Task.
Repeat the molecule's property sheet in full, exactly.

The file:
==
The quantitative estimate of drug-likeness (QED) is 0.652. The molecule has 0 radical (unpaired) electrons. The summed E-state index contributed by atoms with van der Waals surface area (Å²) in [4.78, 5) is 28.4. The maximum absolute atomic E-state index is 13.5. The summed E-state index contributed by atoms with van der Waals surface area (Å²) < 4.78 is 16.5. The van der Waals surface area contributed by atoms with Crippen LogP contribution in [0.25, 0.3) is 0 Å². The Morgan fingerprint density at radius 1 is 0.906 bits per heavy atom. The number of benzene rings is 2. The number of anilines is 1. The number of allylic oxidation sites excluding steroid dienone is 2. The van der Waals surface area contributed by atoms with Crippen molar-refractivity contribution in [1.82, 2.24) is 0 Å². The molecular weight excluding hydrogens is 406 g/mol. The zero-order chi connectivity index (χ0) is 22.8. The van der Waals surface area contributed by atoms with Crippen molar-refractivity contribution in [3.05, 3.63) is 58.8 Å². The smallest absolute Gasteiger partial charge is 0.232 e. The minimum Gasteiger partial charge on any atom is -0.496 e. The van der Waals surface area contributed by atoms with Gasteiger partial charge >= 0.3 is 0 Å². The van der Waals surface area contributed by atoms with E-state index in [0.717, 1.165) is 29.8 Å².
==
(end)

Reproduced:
The quantitative estimate of drug-likeness (QED) is 0.652. The molecule has 0 radical (unpaired) electrons. The summed E-state index contributed by atoms with van der Waals surface area (Å²) in [4.78, 5) is 28.4. The maximum absolute atomic E-state index is 13.5. The summed E-state index contributed by atoms with van der Waals surface area (Å²) < 4.78 is 16.5. The van der Waals surface area contributed by atoms with Crippen LogP contribution in [0.25, 0.3) is 0 Å². The Morgan fingerprint density at radius 1 is 0.906 bits per heavy atom. The number of benzene rings is 2. The number of anilines is 1. The number of allylic oxidation sites excluding steroid dienone is 2. The van der Waals surface area contributed by atoms with Crippen molar-refractivity contribution in [1.82, 2.24) is 0 Å². The molecular weight excluding hydrogens is 406 g/mol. The zero-order chi connectivity index (χ0) is 22.8. The van der Waals surface area contributed by atoms with Crippen molar-refractivity contribution in [3.05, 3.63) is 58.8 Å². The smallest absolute Gasteiger partial charge is 0.232 e. The minimum Gasteiger partial charge on any atom is -0.496 e. The van der Waals surface area contributed by atoms with Gasteiger partial charge >= 0.3 is 0 Å². The van der Waals surface area contributed by atoms with E-state index in [0.717, 1.165) is 29.8 Å².